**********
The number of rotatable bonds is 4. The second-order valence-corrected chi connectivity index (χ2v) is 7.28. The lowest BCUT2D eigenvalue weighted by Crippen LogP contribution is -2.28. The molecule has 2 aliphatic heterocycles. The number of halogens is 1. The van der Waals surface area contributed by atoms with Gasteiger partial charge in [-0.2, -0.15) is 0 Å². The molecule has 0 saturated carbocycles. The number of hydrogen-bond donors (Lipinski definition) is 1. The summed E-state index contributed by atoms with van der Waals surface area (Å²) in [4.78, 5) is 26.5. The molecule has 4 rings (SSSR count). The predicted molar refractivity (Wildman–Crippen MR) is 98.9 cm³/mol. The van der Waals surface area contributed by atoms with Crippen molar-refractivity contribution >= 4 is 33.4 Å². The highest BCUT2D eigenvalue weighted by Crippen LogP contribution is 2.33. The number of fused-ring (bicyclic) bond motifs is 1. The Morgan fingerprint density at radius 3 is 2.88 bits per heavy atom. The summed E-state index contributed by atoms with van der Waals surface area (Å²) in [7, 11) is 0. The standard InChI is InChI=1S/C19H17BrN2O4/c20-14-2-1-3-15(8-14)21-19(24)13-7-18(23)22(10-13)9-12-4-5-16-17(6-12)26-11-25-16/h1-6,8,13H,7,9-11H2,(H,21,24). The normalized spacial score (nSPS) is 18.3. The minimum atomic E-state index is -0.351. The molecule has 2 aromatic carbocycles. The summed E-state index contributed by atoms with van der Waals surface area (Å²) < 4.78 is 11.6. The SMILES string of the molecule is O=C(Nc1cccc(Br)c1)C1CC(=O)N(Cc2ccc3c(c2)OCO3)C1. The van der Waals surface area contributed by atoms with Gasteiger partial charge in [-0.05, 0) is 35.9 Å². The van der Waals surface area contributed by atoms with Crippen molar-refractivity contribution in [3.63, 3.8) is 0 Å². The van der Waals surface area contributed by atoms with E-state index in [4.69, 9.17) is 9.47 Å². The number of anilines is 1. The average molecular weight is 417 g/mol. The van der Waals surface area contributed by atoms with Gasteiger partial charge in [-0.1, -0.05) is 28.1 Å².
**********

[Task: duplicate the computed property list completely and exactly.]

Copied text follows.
The number of rotatable bonds is 4. The second-order valence-corrected chi connectivity index (χ2v) is 7.28. The lowest BCUT2D eigenvalue weighted by Crippen LogP contribution is -2.28. The molecule has 2 aliphatic heterocycles. The number of halogens is 1. The van der Waals surface area contributed by atoms with Gasteiger partial charge in [-0.2, -0.15) is 0 Å². The molecule has 0 saturated carbocycles. The number of hydrogen-bond donors (Lipinski definition) is 1. The summed E-state index contributed by atoms with van der Waals surface area (Å²) in [4.78, 5) is 26.5. The molecule has 4 rings (SSSR count). The predicted molar refractivity (Wildman–Crippen MR) is 98.9 cm³/mol. The van der Waals surface area contributed by atoms with Crippen molar-refractivity contribution >= 4 is 33.4 Å². The highest BCUT2D eigenvalue weighted by Crippen LogP contribution is 2.33. The number of fused-ring (bicyclic) bond motifs is 1. The Morgan fingerprint density at radius 3 is 2.88 bits per heavy atom. The summed E-state index contributed by atoms with van der Waals surface area (Å²) in [7, 11) is 0. The standard InChI is InChI=1S/C19H17BrN2O4/c20-14-2-1-3-15(8-14)21-19(24)13-7-18(23)22(10-13)9-12-4-5-16-17(6-12)26-11-25-16/h1-6,8,13H,7,9-11H2,(H,21,24). The normalized spacial score (nSPS) is 18.3. The minimum atomic E-state index is -0.351. The molecule has 2 aromatic carbocycles. The summed E-state index contributed by atoms with van der Waals surface area (Å²) < 4.78 is 11.6. The SMILES string of the molecule is O=C(Nc1cccc(Br)c1)C1CC(=O)N(Cc2ccc3c(c2)OCO3)C1. The van der Waals surface area contributed by atoms with Gasteiger partial charge in [-0.05, 0) is 35.9 Å². The van der Waals surface area contributed by atoms with Crippen molar-refractivity contribution in [3.63, 3.8) is 0 Å². The van der Waals surface area contributed by atoms with E-state index in [4.69, 9.17) is 9.47 Å². The number of anilines is 1. The average molecular weight is 417 g/mol. The van der Waals surface area contributed by atoms with Gasteiger partial charge in [-0.1, -0.05) is 28.1 Å².